Continuing with tolerance of black bears, I asked respondents what actions should be taken if a black bear appeared in the following areas: in the respondent’s yard, neighborhood, Boulder’s urban areas, in the surrounding foothills, and on and/or around Boulder’s hiking trails. 335 individuals answered this question and the majority of the individuals selected “haze the bear away” or to do “nothing,” while very few selected “euthanize the bear” or “relocate the bear.” There seems to be fairly common consensus that the bear should be left alone when it is in its natural habitat, but when it’s nearby some type of urban area or human development, it should either be hazed away, or a wildlife officer should respond to the scene and determine the appropriate plan of action.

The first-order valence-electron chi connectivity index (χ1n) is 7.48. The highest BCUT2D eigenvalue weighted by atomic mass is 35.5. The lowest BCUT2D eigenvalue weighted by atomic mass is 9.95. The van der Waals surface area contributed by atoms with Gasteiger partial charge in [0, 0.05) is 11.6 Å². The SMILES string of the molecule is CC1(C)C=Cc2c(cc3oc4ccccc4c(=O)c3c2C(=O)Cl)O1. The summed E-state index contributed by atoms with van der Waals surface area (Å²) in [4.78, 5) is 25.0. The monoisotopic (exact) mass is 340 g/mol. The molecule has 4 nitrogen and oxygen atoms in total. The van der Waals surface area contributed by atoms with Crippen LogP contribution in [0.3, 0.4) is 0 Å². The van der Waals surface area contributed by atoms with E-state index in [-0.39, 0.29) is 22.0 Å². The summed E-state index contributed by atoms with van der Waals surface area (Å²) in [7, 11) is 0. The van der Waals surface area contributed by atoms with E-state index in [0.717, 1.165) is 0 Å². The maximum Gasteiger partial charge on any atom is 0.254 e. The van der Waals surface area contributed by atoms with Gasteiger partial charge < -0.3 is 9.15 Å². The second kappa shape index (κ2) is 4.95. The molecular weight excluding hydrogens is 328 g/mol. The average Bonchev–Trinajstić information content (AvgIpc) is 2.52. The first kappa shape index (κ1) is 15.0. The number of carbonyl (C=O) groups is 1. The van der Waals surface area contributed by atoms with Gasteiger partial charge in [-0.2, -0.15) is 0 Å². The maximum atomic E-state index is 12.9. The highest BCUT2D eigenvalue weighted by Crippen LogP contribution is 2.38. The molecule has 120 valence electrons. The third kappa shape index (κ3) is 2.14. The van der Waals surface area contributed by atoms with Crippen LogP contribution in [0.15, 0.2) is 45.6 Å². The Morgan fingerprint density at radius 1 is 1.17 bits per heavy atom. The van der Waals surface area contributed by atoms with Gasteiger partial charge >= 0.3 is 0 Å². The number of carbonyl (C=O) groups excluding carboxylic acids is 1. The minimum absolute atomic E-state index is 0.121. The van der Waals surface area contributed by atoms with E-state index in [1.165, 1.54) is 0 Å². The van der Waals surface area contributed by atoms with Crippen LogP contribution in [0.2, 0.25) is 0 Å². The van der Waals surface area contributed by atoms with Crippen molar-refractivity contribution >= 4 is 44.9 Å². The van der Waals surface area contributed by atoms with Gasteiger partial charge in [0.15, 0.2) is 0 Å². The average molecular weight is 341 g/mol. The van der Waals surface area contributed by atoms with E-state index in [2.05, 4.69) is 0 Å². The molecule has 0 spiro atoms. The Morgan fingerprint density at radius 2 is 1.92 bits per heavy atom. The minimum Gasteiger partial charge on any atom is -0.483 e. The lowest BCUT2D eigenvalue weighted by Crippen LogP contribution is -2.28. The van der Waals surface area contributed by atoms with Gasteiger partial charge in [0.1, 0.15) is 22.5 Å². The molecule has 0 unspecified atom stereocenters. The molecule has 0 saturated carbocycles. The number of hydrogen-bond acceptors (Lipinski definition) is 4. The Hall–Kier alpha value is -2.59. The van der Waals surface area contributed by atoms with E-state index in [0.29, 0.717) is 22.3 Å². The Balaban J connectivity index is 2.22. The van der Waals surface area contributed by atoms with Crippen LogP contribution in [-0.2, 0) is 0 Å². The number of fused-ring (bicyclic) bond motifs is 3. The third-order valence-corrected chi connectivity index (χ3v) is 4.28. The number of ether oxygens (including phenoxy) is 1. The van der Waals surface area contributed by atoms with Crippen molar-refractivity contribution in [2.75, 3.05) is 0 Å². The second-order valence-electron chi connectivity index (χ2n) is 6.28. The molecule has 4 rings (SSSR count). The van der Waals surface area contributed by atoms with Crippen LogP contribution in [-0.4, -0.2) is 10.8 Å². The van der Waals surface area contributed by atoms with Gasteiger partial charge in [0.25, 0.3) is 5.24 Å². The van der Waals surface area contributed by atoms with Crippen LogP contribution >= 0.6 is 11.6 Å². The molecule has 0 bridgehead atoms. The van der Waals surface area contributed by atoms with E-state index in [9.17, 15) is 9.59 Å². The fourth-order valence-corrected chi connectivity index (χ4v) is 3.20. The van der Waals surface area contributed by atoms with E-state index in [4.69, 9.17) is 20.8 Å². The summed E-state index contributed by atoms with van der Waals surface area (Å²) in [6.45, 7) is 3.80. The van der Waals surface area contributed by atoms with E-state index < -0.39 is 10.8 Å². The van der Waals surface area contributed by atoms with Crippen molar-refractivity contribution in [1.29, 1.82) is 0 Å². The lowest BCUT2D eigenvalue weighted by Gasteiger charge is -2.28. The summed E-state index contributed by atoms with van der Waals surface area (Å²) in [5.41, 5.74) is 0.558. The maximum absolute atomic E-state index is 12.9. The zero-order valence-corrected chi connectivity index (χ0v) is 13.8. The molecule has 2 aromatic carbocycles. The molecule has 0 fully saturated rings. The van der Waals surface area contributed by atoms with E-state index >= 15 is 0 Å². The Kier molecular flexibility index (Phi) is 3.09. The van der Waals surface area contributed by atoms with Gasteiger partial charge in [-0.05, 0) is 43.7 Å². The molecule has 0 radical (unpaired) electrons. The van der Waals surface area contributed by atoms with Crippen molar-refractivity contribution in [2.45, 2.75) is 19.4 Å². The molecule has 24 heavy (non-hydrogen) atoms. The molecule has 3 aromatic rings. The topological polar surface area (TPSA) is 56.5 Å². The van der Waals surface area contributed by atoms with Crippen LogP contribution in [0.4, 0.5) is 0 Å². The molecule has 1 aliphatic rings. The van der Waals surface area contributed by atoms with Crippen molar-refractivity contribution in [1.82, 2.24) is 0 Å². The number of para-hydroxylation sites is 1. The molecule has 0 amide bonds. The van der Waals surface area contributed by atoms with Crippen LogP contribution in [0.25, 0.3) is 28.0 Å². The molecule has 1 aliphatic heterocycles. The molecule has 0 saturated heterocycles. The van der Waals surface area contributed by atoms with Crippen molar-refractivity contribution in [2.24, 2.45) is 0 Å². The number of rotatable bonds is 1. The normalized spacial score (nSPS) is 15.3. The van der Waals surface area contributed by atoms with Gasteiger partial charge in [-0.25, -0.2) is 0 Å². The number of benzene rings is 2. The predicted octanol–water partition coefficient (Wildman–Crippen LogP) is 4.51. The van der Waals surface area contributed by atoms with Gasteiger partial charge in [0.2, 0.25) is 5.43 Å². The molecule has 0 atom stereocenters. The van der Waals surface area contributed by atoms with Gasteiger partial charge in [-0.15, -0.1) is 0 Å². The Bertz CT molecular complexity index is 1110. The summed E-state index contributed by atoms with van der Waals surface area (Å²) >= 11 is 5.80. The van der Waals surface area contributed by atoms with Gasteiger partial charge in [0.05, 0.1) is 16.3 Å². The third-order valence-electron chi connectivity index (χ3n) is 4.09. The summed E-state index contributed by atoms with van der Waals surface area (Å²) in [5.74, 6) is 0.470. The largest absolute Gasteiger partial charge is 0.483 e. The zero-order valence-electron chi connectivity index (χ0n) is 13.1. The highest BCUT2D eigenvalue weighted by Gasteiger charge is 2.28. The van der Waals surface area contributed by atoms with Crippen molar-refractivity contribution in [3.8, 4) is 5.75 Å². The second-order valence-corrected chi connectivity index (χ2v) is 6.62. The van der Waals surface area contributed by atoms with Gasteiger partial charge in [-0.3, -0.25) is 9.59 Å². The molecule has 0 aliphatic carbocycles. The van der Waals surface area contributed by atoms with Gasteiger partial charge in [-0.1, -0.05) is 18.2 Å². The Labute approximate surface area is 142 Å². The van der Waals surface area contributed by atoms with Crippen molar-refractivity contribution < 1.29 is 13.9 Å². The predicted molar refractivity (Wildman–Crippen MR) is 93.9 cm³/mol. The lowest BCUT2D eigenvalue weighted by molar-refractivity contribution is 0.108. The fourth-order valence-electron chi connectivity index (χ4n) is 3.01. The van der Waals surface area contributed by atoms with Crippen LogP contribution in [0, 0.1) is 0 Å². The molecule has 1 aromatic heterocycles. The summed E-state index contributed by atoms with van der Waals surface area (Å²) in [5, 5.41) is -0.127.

Wildlife Policies in Boulder
In terms of wildlife policies, respondents were very supportive of expanding the Bear Protection Ordinance. Below, over 60% of the 345 people who answered this question said the ordinance should be expanded to wherever there is documented and ongoing bear activity, while 30% said it should be expanded to wherever the City of Boulder deems appropriate. Combined, that means over 90% of that question’s respondents would like to see the Bear Protection Ordinance expanded to some extent. This data has proven to be useful and was included in a memo to Boulder City Council by Urban Wildlife Conservation Coordinator, Valerie Matheson.
Which of the following statements about the Bear Protection Ordinance do you agree with?